Married life ain't hard when you got a union card, A union man has a happy life when he's got a union wife.- ``The Union Maid'' - Woody Guthrie (1940)
DETROIT -- Those were the days, my friend, we thought they'd never end. Unions were on the march, and the marching songs were grand, especially here, home of the United Auto Workers. Recently, the UAW has been retreating, crippled by economic forces beyond its control -- and by its past successes in winning benefits that companies can no longer afford as they compete with foreign manufacturers in America who do not have unionized workers and the legacy costs of union retirees.
Soon a quietly angry UAW man, whom most Americans have never heard of, will be heard from. Ron Gettelfinger takes strenuous exception to the idea that he has America's most unenviable job. He enjoys getting to the office early -- before the Solidarity House cafeteria opens at 6:30 a.m. But as head of the UAW he had a wrenching 2006 and this year he must negotiate new contracts with General Motors, Ford and Chrysler. He will not be negotiating from strength. But, then, neither will they.
A generally soft-spoken man, he has been a union man since 1964, when he signed on as a chassis line repairman at a Ford plant in Kentucky, making pickup trucks. There he participated in resolving productivity and quality issues that had Ford contemplating closure of the plant.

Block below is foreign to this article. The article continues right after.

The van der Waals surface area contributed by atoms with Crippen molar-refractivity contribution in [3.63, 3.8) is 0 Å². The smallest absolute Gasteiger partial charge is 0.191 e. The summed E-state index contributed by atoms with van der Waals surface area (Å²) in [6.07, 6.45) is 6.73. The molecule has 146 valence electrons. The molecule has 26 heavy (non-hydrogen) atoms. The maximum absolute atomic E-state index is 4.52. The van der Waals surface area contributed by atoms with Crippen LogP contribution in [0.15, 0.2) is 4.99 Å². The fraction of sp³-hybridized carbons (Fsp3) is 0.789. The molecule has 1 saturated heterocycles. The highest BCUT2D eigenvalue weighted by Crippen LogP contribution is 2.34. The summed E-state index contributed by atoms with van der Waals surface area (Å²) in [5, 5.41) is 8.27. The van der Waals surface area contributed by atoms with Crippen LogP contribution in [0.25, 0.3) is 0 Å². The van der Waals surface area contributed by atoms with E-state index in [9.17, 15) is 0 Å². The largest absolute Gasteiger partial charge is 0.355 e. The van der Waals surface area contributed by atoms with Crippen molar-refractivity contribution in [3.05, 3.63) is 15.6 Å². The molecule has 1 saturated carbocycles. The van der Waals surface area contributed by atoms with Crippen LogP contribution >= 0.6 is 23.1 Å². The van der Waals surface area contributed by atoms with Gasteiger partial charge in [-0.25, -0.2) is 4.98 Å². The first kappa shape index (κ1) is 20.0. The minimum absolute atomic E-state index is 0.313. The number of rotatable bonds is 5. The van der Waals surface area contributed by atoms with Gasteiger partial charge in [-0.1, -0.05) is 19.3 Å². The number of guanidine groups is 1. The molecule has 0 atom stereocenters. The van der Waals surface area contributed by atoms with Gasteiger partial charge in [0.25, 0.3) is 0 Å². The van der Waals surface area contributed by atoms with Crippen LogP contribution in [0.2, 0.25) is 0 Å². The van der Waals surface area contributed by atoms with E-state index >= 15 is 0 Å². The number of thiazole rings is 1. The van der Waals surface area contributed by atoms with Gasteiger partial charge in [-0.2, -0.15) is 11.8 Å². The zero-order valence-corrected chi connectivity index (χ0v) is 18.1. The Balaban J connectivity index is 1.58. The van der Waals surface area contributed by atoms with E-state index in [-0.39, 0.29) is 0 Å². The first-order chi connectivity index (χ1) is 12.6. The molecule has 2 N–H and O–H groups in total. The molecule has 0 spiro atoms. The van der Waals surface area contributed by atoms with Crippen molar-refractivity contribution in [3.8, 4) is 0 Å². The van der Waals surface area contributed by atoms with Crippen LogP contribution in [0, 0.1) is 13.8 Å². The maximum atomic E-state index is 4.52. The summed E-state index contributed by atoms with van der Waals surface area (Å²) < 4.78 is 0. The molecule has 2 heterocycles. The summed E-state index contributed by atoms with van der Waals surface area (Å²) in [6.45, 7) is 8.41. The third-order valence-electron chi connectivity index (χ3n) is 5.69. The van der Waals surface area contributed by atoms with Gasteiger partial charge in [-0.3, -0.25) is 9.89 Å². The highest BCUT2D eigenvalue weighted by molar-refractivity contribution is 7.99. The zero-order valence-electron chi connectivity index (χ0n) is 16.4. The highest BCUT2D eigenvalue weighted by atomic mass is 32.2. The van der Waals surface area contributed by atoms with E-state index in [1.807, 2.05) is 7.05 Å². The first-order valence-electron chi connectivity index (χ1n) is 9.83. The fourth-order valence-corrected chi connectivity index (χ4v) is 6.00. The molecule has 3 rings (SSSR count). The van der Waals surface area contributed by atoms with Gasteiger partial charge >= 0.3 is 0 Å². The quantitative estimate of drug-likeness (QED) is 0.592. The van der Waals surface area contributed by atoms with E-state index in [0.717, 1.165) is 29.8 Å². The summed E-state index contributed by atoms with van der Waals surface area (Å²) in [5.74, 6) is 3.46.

Today Ford has announced closings of 16 plants. It has hocked the rest, using almost all its assets -- including even the blue oval logo -- as collateral for $23 billion it has borrowed for a two-year dash to profitability. Much of that cash will pay for the buyouts -- worth up to $140,000 apiece -- that have been accepted by almost half of the company's UAW workers, who at the beginning of last year numbered 83,000.
The UAW says its concessions amount to $3 billion of Ford's $5 billion annual reductions in fixed costs. There also have been roughly 34,000 buyouts at GM, where UAW concessions ($3 billion in health care, $3 billion in work force attrition) account for two-thirds of the company's $9 billion annual reduction of fixed costs. The UAW notes that although Canadian autoworkers are unionized, GM spends $1,000 per car less on health care on cars it manufactures in Ontario because there government pays those costs.
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